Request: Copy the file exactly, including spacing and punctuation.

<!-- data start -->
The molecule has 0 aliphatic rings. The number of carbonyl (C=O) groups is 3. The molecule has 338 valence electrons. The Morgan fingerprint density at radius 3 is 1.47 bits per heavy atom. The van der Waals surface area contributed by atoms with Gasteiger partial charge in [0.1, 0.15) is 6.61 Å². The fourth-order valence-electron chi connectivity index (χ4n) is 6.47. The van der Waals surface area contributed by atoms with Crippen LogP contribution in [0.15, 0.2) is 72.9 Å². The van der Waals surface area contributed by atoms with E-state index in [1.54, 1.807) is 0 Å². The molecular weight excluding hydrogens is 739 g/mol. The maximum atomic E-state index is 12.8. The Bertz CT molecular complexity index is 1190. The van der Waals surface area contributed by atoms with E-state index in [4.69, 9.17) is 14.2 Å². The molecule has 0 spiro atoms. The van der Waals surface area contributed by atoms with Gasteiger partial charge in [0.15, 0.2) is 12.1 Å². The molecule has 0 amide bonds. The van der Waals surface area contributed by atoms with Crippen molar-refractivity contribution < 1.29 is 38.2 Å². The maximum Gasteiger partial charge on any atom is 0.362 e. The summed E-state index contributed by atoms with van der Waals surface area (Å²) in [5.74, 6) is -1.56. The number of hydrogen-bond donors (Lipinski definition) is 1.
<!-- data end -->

The molecule has 0 aliphatic rings. The number of carbonyl (C=O) groups is 3. The molecule has 338 valence electrons. The Morgan fingerprint density at radius 3 is 1.47 bits per heavy atom. The van der Waals surface area contributed by atoms with Gasteiger partial charge in [0.1, 0.15) is 6.61 Å². The fourth-order valence-electron chi connectivity index (χ4n) is 6.47. The van der Waals surface area contributed by atoms with Crippen LogP contribution in [0.15, 0.2) is 72.9 Å². The van der Waals surface area contributed by atoms with E-state index in [1.54, 1.807) is 0 Å². The molecular weight excluding hydrogens is 739 g/mol. The maximum atomic E-state index is 12.8. The Bertz CT molecular complexity index is 1190. The van der Waals surface area contributed by atoms with E-state index in [4.69, 9.17) is 14.2 Å². The molecule has 0 spiro atoms. The van der Waals surface area contributed by atoms with Gasteiger partial charge in [0.15, 0.2) is 12.1 Å². The molecule has 0 amide bonds. The van der Waals surface area contributed by atoms with Crippen molar-refractivity contribution < 1.29 is 38.2 Å². The maximum Gasteiger partial charge on any atom is 0.362 e. The summed E-state index contributed by atoms with van der Waals surface area (Å²) in [5.74, 6) is -1.56. The number of hydrogen-bond donors (Lipinski definition) is 1.